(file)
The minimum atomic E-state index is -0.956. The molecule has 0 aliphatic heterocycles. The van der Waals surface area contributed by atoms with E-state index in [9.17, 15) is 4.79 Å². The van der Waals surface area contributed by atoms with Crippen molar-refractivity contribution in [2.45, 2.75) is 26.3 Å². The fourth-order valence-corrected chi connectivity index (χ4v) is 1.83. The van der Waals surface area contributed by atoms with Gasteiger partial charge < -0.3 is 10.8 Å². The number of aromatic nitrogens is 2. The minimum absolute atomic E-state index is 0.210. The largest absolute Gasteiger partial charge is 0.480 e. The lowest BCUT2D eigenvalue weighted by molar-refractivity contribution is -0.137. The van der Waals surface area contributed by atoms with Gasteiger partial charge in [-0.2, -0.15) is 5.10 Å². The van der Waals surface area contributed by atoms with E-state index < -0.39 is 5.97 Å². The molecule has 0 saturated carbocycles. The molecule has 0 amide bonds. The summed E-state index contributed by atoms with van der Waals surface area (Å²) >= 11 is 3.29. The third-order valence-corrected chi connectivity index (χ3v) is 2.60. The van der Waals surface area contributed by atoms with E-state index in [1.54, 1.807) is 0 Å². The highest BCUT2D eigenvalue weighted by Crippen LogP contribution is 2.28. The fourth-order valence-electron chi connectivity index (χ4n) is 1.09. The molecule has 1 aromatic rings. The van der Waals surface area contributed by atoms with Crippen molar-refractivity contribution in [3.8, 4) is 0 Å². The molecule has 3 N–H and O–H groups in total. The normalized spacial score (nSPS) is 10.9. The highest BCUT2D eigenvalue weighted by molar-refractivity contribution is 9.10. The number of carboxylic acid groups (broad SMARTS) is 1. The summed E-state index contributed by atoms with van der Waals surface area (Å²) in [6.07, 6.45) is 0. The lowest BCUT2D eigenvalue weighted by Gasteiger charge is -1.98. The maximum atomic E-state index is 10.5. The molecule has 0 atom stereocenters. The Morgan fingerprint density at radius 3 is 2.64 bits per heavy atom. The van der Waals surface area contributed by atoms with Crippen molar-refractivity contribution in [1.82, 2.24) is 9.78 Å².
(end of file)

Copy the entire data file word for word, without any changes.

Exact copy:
The minimum atomic E-state index is -0.956. The molecule has 0 aliphatic heterocycles. The van der Waals surface area contributed by atoms with E-state index in [9.17, 15) is 4.79 Å². The van der Waals surface area contributed by atoms with Crippen molar-refractivity contribution in [2.45, 2.75) is 26.3 Å². The fourth-order valence-corrected chi connectivity index (χ4v) is 1.83. The van der Waals surface area contributed by atoms with Gasteiger partial charge < -0.3 is 10.8 Å². The number of aromatic nitrogens is 2. The minimum absolute atomic E-state index is 0.210. The largest absolute Gasteiger partial charge is 0.480 e. The lowest BCUT2D eigenvalue weighted by molar-refractivity contribution is -0.137. The van der Waals surface area contributed by atoms with Gasteiger partial charge in [-0.2, -0.15) is 5.10 Å². The van der Waals surface area contributed by atoms with E-state index < -0.39 is 5.97 Å². The molecule has 0 saturated carbocycles. The molecule has 0 amide bonds. The summed E-state index contributed by atoms with van der Waals surface area (Å²) >= 11 is 3.29. The third-order valence-corrected chi connectivity index (χ3v) is 2.60. The van der Waals surface area contributed by atoms with E-state index in [1.54, 1.807) is 0 Å². The highest BCUT2D eigenvalue weighted by Crippen LogP contribution is 2.28. The fourth-order valence-electron chi connectivity index (χ4n) is 1.09. The molecule has 1 aromatic rings. The van der Waals surface area contributed by atoms with Crippen molar-refractivity contribution in [3.8, 4) is 0 Å². The molecule has 3 N–H and O–H groups in total. The normalized spacial score (nSPS) is 10.9. The highest BCUT2D eigenvalue weighted by molar-refractivity contribution is 9.10. The number of carboxylic acid groups (broad SMARTS) is 1. The summed E-state index contributed by atoms with van der Waals surface area (Å²) in [6.07, 6.45) is 0. The lowest BCUT2D eigenvalue weighted by Gasteiger charge is -1.98. The maximum atomic E-state index is 10.5. The molecule has 0 atom stereocenters. The Morgan fingerprint density at radius 3 is 2.64 bits per heavy atom. The van der Waals surface area contributed by atoms with Crippen molar-refractivity contribution in [1.82, 2.24) is 9.78 Å².